Is a Heat Pump Right for My Home?

16 01 2013

Everyone is looking to save money these days.  With the ever rising cost of home heating oil, people are looking for other alternatives.  Every winter we get calls from homeowners wanting to remove their oil furnace and replace it with a heat pump.  Undoubtedly, they have spoken to a friend who has a heat pump and says that they should get one.  But, heat pumps are not the right solution for every home.

Every home has its’ own heating and cooling characteristics.  The construction quality, insulation values, window types, ductwork design, and even the orientation to the sun affects how much heat and how much cooling a house requires.  If your home is an older home with little or no insulation then chances are that a heat pump will not heat your home efficiently.  While a heat pump can continue to produce heat at even 0 degrees outside, it can’t produce enough to make up for how much heat the house is losing.  So, the house will begin to get colder because it is losing heat faster than the heat pump can replace it.  To help, a heat pump has back-up electrical heating elements to aid the heat pump; however, these heating elements take a lot of electricity to run.  In some cases, you could spend more on electricity than you did on oil.  This of course, would defeat the purposes of installing the heat pump which was to save money.

The only way to know if a heat pump is the right solution for your home is to have a load calculation done by a professional heating and cooling contractor.  At Brady Flanary HVAC, this service is included with our free system replacement estimates.  Not only will we be able to tell you what the correct solution is for your home, we can make suggestions as well as show you the actual impact for energy improvements to your home.

So, if you are thinking about installing a new heat pump in your home, give us a call.  It’s free!

 





The Three Key Components to Replacing Your Heating and Cooling System

28 11 2012

If you are looking to replace your heating and cooling system, then there are three major factors that you need to keep in mind.  These factors will not only guarantee your comfort, they will also improve the longevity and efficiency of your new system.  These factors are the actual system itself, the systems fit on the home, and the quality of the installation.

The system itself is pretty straight forward.  All equipment has an efficiency rating making the efficiency of the equipment easy to compare.  Just make sure to stick to the facts.  Efficiency ratings should be backed by an AHRI certificate verifying the rating.  However, efficiency isn’t the same as quality.  Here again stick to the facts.  A true heating and cooling professional should be able to share with you how a system works and what engineering aspects of that system make it a better system.  Again, if they can’t tell you what makes it a better system then chances are it isn’t.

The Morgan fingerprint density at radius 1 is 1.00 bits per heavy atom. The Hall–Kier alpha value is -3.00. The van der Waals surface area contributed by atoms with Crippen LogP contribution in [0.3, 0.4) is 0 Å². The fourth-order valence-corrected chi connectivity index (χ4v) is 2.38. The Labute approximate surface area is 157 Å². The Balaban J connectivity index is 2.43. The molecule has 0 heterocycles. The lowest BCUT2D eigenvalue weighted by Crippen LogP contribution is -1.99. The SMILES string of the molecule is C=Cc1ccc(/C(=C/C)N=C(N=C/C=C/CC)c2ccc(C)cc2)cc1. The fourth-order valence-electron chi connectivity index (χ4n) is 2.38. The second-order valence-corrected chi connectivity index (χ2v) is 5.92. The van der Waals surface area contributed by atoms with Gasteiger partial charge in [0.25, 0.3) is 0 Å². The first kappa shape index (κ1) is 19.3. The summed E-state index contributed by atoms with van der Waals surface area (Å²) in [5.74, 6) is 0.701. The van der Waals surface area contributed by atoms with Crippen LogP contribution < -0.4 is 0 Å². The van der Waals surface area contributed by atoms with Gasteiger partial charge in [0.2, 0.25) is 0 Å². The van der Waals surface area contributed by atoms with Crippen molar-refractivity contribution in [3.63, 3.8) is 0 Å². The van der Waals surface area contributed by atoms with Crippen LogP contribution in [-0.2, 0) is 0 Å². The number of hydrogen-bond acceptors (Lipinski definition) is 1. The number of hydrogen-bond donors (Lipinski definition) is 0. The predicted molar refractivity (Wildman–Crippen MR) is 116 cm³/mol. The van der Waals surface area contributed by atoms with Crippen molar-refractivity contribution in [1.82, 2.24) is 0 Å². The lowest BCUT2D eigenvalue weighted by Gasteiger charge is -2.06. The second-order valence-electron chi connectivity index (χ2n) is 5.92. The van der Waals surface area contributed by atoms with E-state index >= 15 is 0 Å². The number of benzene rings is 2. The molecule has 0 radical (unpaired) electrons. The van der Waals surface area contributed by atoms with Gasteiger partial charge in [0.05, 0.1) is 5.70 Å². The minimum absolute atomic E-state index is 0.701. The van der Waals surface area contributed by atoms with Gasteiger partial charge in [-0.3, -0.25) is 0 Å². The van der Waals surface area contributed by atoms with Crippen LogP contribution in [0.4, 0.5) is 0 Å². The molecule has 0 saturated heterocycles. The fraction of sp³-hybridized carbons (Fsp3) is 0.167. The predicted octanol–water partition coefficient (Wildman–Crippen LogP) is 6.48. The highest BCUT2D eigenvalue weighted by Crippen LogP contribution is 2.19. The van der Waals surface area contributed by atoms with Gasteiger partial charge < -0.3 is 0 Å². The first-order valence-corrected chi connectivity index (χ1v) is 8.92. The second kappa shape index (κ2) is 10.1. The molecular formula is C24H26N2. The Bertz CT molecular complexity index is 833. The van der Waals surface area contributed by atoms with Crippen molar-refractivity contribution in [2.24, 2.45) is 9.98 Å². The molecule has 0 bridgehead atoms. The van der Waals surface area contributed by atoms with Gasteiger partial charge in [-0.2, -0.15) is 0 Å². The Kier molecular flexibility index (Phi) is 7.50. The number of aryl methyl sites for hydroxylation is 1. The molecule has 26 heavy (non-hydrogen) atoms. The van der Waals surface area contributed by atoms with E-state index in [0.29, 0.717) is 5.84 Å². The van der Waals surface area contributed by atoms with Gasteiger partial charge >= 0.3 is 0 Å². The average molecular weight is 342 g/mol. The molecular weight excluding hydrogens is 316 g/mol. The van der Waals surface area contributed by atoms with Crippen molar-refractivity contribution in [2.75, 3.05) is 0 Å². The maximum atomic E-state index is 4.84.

The systems fit to the home is one of the more complex and more difficult to understand factors.  In order for a contractor to know what fits the home, they must first understand the heating and cooling requirements of your home.  This is done with a manual-j load calculation.  This load calculation involves entering the exact information about your home into a computer program.  The contractor will need to know the size and type of windows on your home and which way the windows face in relationship to the sun.  They will need to know the insulation values in your walls, ceilings and floors.  They will need to know how many people live in your home and what heat-producing appliances are in your home.  They will also need to know the size and type of doors that are on the home.  Basically, they need to measure and look at just about every aspect of your home.  Then factoring in where you live, the computer program will tell them exactly how much heat your home requires on the coldest days of winter and how much cooling your home requires on the hottest days of summer.  This information will help the contractor choose the appropriate size and type of system for your home.  Matching the new system as close to possible to the heating and cooling requirements for your home ensures the system cycles correctly thus providing maximum efficiency and comfort.  Any contractor who does not do this calculation should be dismissed accordingly!